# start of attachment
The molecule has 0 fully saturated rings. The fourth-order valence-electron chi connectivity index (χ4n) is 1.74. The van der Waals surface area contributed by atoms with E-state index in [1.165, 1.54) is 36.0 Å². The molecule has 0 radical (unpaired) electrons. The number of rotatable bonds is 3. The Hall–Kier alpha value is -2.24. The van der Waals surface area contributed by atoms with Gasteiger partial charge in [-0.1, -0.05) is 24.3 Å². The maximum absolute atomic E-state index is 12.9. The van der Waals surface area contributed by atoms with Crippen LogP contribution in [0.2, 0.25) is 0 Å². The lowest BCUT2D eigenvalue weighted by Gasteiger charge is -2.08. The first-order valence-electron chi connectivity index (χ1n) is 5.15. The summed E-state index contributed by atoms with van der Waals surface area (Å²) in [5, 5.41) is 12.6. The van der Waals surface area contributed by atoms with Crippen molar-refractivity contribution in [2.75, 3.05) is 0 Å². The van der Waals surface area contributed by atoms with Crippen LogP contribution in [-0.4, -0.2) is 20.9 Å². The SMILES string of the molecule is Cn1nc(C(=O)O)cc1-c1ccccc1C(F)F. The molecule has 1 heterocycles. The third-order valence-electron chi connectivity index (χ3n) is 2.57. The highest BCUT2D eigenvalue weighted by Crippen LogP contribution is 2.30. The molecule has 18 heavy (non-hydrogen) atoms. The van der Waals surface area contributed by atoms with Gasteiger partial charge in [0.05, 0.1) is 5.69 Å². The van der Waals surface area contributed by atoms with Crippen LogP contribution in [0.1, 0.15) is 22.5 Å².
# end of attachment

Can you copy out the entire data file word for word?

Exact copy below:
The molecule has 0 fully saturated rings. The fourth-order valence-electron chi connectivity index (χ4n) is 1.74. The van der Waals surface area contributed by atoms with E-state index in [1.165, 1.54) is 36.0 Å². The molecule has 0 radical (unpaired) electrons. The number of rotatable bonds is 3. The Hall–Kier alpha value is -2.24. The van der Waals surface area contributed by atoms with Gasteiger partial charge in [-0.1, -0.05) is 24.3 Å². The maximum absolute atomic E-state index is 12.9. The van der Waals surface area contributed by atoms with Crippen LogP contribution in [0.2, 0.25) is 0 Å². The lowest BCUT2D eigenvalue weighted by Gasteiger charge is -2.08. The first-order valence-electron chi connectivity index (χ1n) is 5.15. The summed E-state index contributed by atoms with van der Waals surface area (Å²) in [5, 5.41) is 12.6. The van der Waals surface area contributed by atoms with Crippen molar-refractivity contribution in [2.75, 3.05) is 0 Å². The van der Waals surface area contributed by atoms with Crippen LogP contribution in [-0.4, -0.2) is 20.9 Å². The SMILES string of the molecule is Cn1nc(C(=O)O)cc1-c1ccccc1C(F)F. The molecule has 1 heterocycles. The third-order valence-electron chi connectivity index (χ3n) is 2.57. The highest BCUT2D eigenvalue weighted by Crippen LogP contribution is 2.30. The molecule has 18 heavy (non-hydrogen) atoms. The van der Waals surface area contributed by atoms with Gasteiger partial charge in [0.05, 0.1) is 5.69 Å². The van der Waals surface area contributed by atoms with Crippen LogP contribution in [0.1, 0.15) is 22.5 Å².